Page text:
Rhoton et al v. 3M Company et al

Filing 20

MEMORANDUM OPINION Signed by Judge William M Acker, Jr on 12/3/15. (SAC )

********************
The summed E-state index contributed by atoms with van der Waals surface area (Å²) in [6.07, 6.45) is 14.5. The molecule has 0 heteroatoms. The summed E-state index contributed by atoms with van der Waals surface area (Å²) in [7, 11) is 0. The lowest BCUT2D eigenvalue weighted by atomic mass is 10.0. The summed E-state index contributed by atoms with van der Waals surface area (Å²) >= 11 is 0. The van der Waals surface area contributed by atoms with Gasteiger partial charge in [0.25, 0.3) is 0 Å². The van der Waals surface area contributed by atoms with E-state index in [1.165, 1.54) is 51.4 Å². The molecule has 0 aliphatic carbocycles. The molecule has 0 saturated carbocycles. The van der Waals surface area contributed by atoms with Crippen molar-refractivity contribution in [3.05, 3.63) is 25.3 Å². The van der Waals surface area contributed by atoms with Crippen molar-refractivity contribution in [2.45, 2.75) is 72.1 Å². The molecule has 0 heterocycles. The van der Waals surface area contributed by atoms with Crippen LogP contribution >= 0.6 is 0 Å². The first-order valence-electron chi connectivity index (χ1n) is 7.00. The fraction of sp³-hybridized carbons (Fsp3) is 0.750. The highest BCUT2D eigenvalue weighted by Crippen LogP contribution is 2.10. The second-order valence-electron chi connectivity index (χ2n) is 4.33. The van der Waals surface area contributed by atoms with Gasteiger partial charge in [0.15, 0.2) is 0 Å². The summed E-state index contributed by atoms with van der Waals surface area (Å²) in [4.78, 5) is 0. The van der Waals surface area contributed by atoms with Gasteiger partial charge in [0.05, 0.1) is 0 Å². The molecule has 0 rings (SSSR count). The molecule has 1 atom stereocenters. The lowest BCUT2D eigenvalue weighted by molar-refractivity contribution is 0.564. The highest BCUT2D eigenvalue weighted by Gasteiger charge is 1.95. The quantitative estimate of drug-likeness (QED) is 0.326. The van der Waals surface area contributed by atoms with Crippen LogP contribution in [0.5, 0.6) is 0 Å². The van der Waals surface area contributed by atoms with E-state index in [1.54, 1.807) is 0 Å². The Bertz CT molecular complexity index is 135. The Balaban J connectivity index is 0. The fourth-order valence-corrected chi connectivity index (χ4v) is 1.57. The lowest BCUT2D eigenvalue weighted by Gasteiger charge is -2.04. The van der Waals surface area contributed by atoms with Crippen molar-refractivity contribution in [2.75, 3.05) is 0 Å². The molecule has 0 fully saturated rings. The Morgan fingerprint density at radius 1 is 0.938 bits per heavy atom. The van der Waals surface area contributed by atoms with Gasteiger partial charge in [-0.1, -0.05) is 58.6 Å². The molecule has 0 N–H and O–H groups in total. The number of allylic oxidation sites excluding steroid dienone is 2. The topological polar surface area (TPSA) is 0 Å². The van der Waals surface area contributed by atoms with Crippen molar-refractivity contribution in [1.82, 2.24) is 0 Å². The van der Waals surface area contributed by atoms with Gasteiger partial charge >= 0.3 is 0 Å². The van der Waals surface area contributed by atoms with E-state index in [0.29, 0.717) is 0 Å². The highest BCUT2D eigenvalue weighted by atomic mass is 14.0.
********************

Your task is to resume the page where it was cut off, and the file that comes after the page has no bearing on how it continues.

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FILED 2015 Dec-03 PM 03:43 U.S. DISTRICT COURT N.D. OF ALABAMA IN THE UNITED STATES DISTRICT COURT FOR THE NORTHERN DISTRICT OF ALABAMA SOUTHERN DIVISION JAMES RHOTON, et al, } } } } } } } } } Plaintiffs, v. 3M Company, et al., Defendants. CIVIL ACTION NO. 2:15-cv-1306-WMA MEMORANDUM OPINION On August 3, 2015, plaintiffs James Rhoton and Sarah Rhoton (“the Rhotons”) filed this action against defendants 3M Company (“3M”) and Arizant Healthcare Inc. (“Arizant”) seeking damages under several theories for alleged injuries sustained when Mr. Rhoton developed a MRSA infection after surgery in which a Bair Hugger Forced Air Warming device (“Bair Hugger”) manufactured by defendants was used. (Doc. 1). On September 1, 2015, defendants filed a joint motion to dismiss the complaint. (Doc. 6). On September 18, 2015, the Rhotons filed a response (Doc. 12), and defendants filed their reply on September 30, 2015 (Doc. 15). The parties have thoroughly briefed the issues. For the reasons stated below, defendants’ motion will be partially granted and partially denied. I. Statute of Limitations “A statute of limitations bar is an affirmative defense, and plaintiffs are not required to negate an affirmative defense in 1 their complaint.” La Grasta v. First Union Sec., Inc., 358 F.3d 840, 845 (11th Cir. 2004) (quotes omitted). Therefore, the “granting of a motion to dismiss on statute of limitations grounds is appropriate if it is apparent from the face of the complaint that the claim is time-barred.” Holt v. Valls, 395 F. App'x 604, 606 (11th Cir. 2010). "The very basic and long settled rule of construction of [Alabama] courts is that a statute of limitations begins to run . . . as soon as the party in whose favor it arises is entitled to maintain an action thereon." Wheeler v. George, 39 So. 3d 1061, 1084 (Ala. 2009)(italics omitted). In Alabama, “[a]n action alleging negligence, wantonness, or liability under the AEMLD must be brought within two years after the cause of action accrued.” Smith v. Medtronic, Inc., 607 So. 2d 156, 159 (Ala. 1992) (citing Ala. Code § 6-2-38(l )). Similarly, the applicable statute of limitations in Alabama for the various species of fraud is two years. Jones v. Alfa Mut. Ins. Co., 1 So. 3d 23, 30 (Ala. 2008). “The “discovery rule” in Alabama applies only to fraud actions.” Utilities Bd. of City of Opp v. Shuler Bros., 138 So. 3d 287, 293 (Ala. 2013) (citing Ala. Code. § 6–2–3). “The question of when a plaintiff should have discovered fraud should be taken away from the jury and decided as a matter of law only in cases in which the plaintiff actually knew of facts that would have put a reasonable person on notice of fraud.” Bryant Bank v. Talmage Kirkland & Co., 2 2011 WL 11742121, at *6 (Ala. May 23, 2014). Although the Rhotons do not give a specific date upon which Mr. Rhoton’s MRSA infection developed, they do allege that the MRSA infection and subsequent treatment occurred “within less than eight months from the original [July 15, 2013] implant surgery.” (Doc. 1 at 2-3). tort Having filed this action on August 3, 2015, the Rhotons’ and fraud claims are limitations. (Doc. 1 at 1). within the two year statute of While 3M and Arizant assert that the MRSA infection must have occurred in “close proximity” to the surgery and therefore occurred prior to August 3, 2013 (Doc. 6 at 9), this is conjecture unsupported on the face of the complaint and thus inappropriate for resolution on a motion to dismiss. Additionally, 3M and Arizant argue the Rhotons’ fraud claims arose prior to August 3, 2013 because their complaint cites certain studies published in 2009, 2011, and 2012 (Doc. 6 at 10-12), however, the statute of limitations did not begin to run until Mr. Rhoton’s infection related injuries arose thereby giving rise to various causes of actions for fraud based on that particular injury. Because the applicable statutes of limitations do not bar the Rhotons’ tort and fraud claims, defendants’ motion to dismiss will be denied. II. Causation On a Rule 12(b)(6) motion “a court must accept as true all of the allegations contained in a complaint is inapplicable to legal 3 conclusions [,however,] [t]hreadbare recitals of the elements of a cause of action, supported by mere conclusory statements, do not suffice.” Ashcroft v. Iqbal, 556 U.S. 662, 678 (2009). Courts “do not require heightened fact pleading of specifics, but only enough facts to state a claim to relief that is plausible on its face . . . [where a plaintiff] nudge[s] their claims across the line from conceivable to plausible.” Bell Atl. Corp. v. Twombly, 550 U.S. 544, 570 (2007). The Rhotons allege that the injuries suffered by Mr. Rhoton were caused when a Bair Hugger unit manufactured by defendants introduced contaminants into Mr. Rhoton’s open surgical wounds resulting in a MRSA infection. (Doc. 1 at 2-3). Specifically, the Rhotons allege that between 2002 and 2009 defendants reduced the efficiency of the device (Doc. 1 at 4) so that now the Bair Hugger “is only capable of removing less than 65% of all such particles” (Doc. 1 at 4), which “increases bacterial contamination of operating rooms or interrupts laminar airflow” (Doc. 1 at 6). While defendants dispute these factual allegations and assert there are a “myriad more plausible sources” of infection (Doc. 6 at 15), “at this early stage of litigation, these allegations are sufficient to avoid dismissal under Rule 12(b)(6).” Houston v. Bayer Healthcare Pharm., Inc., 16 F. Supp. 3d 1341, 1348 (N.D. Ala. 2014). Defendants fail to identify any meaningful distinction between the plausibility of the causal connection in Houston and 4 the Bair Hugger device and injuries alleged in this case. like Houston, the Rhotons meet the test of Rather, plausibility and defendants’ factual counterpoint is best left to determination on summary judgment1 or by a jury. Defendants’ motion to dismiss will be denied. III. Breach of Warranty Under the Alabama Commercial Code, an express warranty is created by “[a]ny affirmation of fact or promise made by the seller to the buyer which relates to the goods and becomes part of the basis of the bargain [or] [a]ny description of the goods which is made part of the basis of the bargain.” Ala. Code § 7–2–313. While the Rhotons voluntarily abandon their implied warranty claims in Counts Four and Five, they maintain that their express warranty claim in Count Three properly states a basis for relief. (Doc. 12 at 12-15). The Rhotons allege that defendants expressly represented that the Bair Hugger was “safe and fit for its intended purpose, that it was of merchantable quality, that it did not produce any dangerous side effects, and that it was adequately tested.” (Doc. 1 at 10). While defendants argue that the complaint fails to identify any specific statement to form the “basis of the 1 Defendants’ causation argument relies in part on Dowdy v. Suzuki Motor Corp., 567 F. App'x 890, 892 (11th Cir. 2014), for the proposition that causation requires a plaintiff to rise above “supposition or speculation”, however, as the Rhotons accurately point out, the Eleventh Circuit was reviewing a decision on a motion for summary judgment. 5 bargain” (Doc. 6 at 15-16), the Rhotons support their express warranty claim by alleging that defendants “actively and aggressively marketed the Bair Hugger as safe in both general and orthopedic surgeries.” See Houston, 16 F. Supp. 3d at 1349 (“[p]laintiff has alleged facts to support her express warranty claim, albeit by the skin of her teeth”). Therefore, while the Rhotons concede that their implied warranty claims fail to state a proper claim for relief (Doc. 12 at 12-13), their express warranty claim satisfies Rule 8(a) and defendants’ motion to dismiss will be denied.2 IV. Fraud In Alabama, “[t]he elements 2 of fraud are: (1) a Although the parties address the sufficiency of the claim under Fed. R. Civ. Proc. 8, the parties are silent as to whether certain claims are preempted by federal law. The Alabama Supreme Court has addressed preemption of state law claims against FDA regulated drug manufacturers, Wyeth, Inc. v. Weeks, 159 So. 3d 649 (Ala. 2014), however, the question of federal preemption relating to medical device manufacturers is more ambiguous. Compare Medtronic, Inc. v. Lohr, 518 U.S. 470, 501-02 (1996) (finding that negligence and strict-liability claims under Florida state law against a medical device manufacturer were not preempted) with Riegel v. Medtronic, Inc., 552 U.S. 312, 330 (2008) (finding negligence, strict liability, and implied warranty claims under New York common law against a medical device manufacturer were preempted). In the preemption context, the FDA itself has also expressed concern about state common law actions conflicting with its regulations. See Requirements on Content and Format of Labeling for Human Prescription Drug and Biological Products, 71 Fed. Reg. 3922-01 (Jan. 24, 2006) ("[s]tate law actions can rely on and propagate interpretations of the act and FDA regulations that conflict with the agency's own interpretations and frustrate the agency's implementation of its statutory mandate"). 6 misrepresentation of a material fact, (2) made willfully to deceive, recklessly, without knowledge, or mistakenly, (3) that was reasonably relied on by the plaintiff under the circumstances, and (4) that caused damage as a proximate consequence.” Brushwitz v. Ezell, 757 So.2d 423, 429 (Ala. 2000). Under Federal Rule of Civil Procedure 9(b), where a plaintiff’s complaint alleges “fraud or mistake, a party must state with particularity the circumstances constituting fraud or mistake.” Specifically, in the Eleventh Circuit under this heightened pleading standard a plaintiff must allege “(1) the misrepresentations precise made; (2) statements, the time, documents, place, and or person responsible for the statement; (3) the content and manner in which these statements misled the Plaintiffs; and (4) what the defendants gained by the alleged fraud.” Am. Dental Ass'n v. Cigna Corp., 605 F.3d 1283, 1291 (11th Cir. 2010). However, “[l]ike the Iqbal standard, this is not a hard-and-fast test, but can vary based on the nature of the claim asserted.” Houston, 16 F. Supp. 3d at 1349. Because the Rhotons’ fraud claims in Counts Seven, Eight, and Nine are against medical device manufacturers, it would be erroneous for the court to “take an overly rigid view of the [Rule 9] formulation.” Id. at 1350. Instead, defendants “may be held liable for fraud or misrepresentation (by misstatement or omission) based on information and warning deficiencies on a [device’s or] drug's labeling.” Id. (citation omitted). 7 The Rhotons adequately allege reliance through their physician, a learned-intermediary, who relied upon defendants’ representations “through the labeling, advertising, marketing materials, seminar presentations, publications, notice letters, and regulatory submissions.” (Doc. 1 at 13, 14, and 15). These “cases involving complex products, such as those in which pharmaceutical companies are selling prescription drugs, the learned intermediary doctrine applies. . . [and] the adequacy of the defendant's warning is measured by its effect on the physician, . . . to whom it owed a duty to warn, and not by its effect on [the consumer.” Wyeth, Inc. v. Weeks, 159 So. 3d 649, 673 (Ala. 2014) (quoting Toole v. Baxter Healthcare Corp., 235 F.3d 1307, 1313–14 (11th Cir. 2000)). Further, as a complex medical device subject to certain FDA approval requirements, the Rhotons adequately allege that defendants had a duty to disclose and warn about the safety of the device. (Doc. 1 at 14, 16, 18). These medical device and drug manufacturer cases also often involve “FDA approval requirements” whereby a plaintiff can “base her fraud and misrepresentation claims on the defendant manufacturer's breach of its duty to warn about the risks associated with the long-term use of the drug in its labeling.” Houston, 16 F. Supp. 3d at 1350 (quotation omitted). Therefore, defendants motion to dismiss should be denied because the Rhotons’ fraud claims as contained in 8 Counts Seven, Eight, and Nine, satisfy Rule 9.3 V. Loss of Consortium In Alabama, a loss of consortium claim “is derivative of the claims of the injured spouse . . . [whereby the] loss-of-consortium claim must fail if [the direct] claims fail.” Flying J Fish Farm v. Peoples Bank of Greensboro, 12 So. 3d 1185, 1196 (Ala. 2008) (citing Ex parte Progress Rail Servs. Corp., 869 So.2d 459, 462 (Ala. 2003) (“Even if the claims alleging loss of consortium and loss of services could otherwise be legally cognizable, they are derivative of, and dependent upon the outcome of, the direct claim”)). Because the Rhotons’ other claims survive defendants’ motion to dismiss, the derivative loss of consortium claim as stated in Count Ten likewise survives dismissal. Defendants’ motion as to Count Ten will be denied. VI. Punitive Damages “[T]here is no separate cause of action in Alabama for punitive damages.” Franklin Cnty. Sch. Bd. v. Lake Asbestos of Quebec, Ltd., 1986 WL 69060, at *8 (N.D. Ala. Feb. 13, 1986). Rather, punitive damages are only part of the relief prayed for in a claim and the complaint must allege the requisite basis for the 3 In addition to possible federal preemption of state common law claims that conflict with FDA regulations, state law claims for fraud present an additional preemption question where such fraud claims exist solely by virtue of FDA requirements. See Buckman Co. v. Plaintiffs' Legal Comm., 531 U.S. 341, 353 (2001) (finding implied federal preemption where fraud claims existed "solely by virtue of the FDCA disclosure requirements"). 9 award. In Alabama, “[p]unitive damages may not be awarded in any civil action . . . other than in a tort action where it is proven by clear and convincing evidence that the defendant consciously or deliberately engaged in oppression, fraud, wantonness, or malice with regard to the plaintiff.” Ala. Code § 6-11-20. The Rhotons include a prayer for punitive damages in Count Two for negligence and wantonness (Doc. 1 at 10) and Count Six for negligent misrepresentation (Doc. 1 at 13). The Rhotons allege that defendants continued “to manufacture, market, advertise, and distribute the Bair Hugger after Defendants knew or should have known of its adverse effects.” (Doc. 1 at 9). the Rhotons allege that defendants “have More specifically, been aware of the pathogenic contamination of the airflow paths of Bair Hugger blowers since at least 2009 . . . [yet] have actively and aggressively marketed the Bair Hugger as safe in both general and orthopedic surgeries despite their knowledge to the contrary.” (Doc. 1 at 4). allegations are Therefore, at the motion to dismiss stage, these sufficient to support a prayer for punitive damages. See Raley v. Bank of Am., N.A., 2014 WL 6684906, at *4 (N.D. Ala. Nov. 25, 2014) (“While these are unproven allegations, they are sufficient at this stage to plausibly allege . . . [a] wantonness claim would pass muster under Twombly and Iqbal if this court should exercise its supplementary jurisdiction”). 10 CONCLUSION Based on the foregoing, defendants’ motion will be granted as to Counts Four and Five and said counts will be dismissed with prejudice. Defendants’ motion will be denied as to all other counts. Done this 3rd day of December, 2015. _____________________________ WILLIAM M. ACKER, JR. UNITED STATES DISTRICT JUDGE 11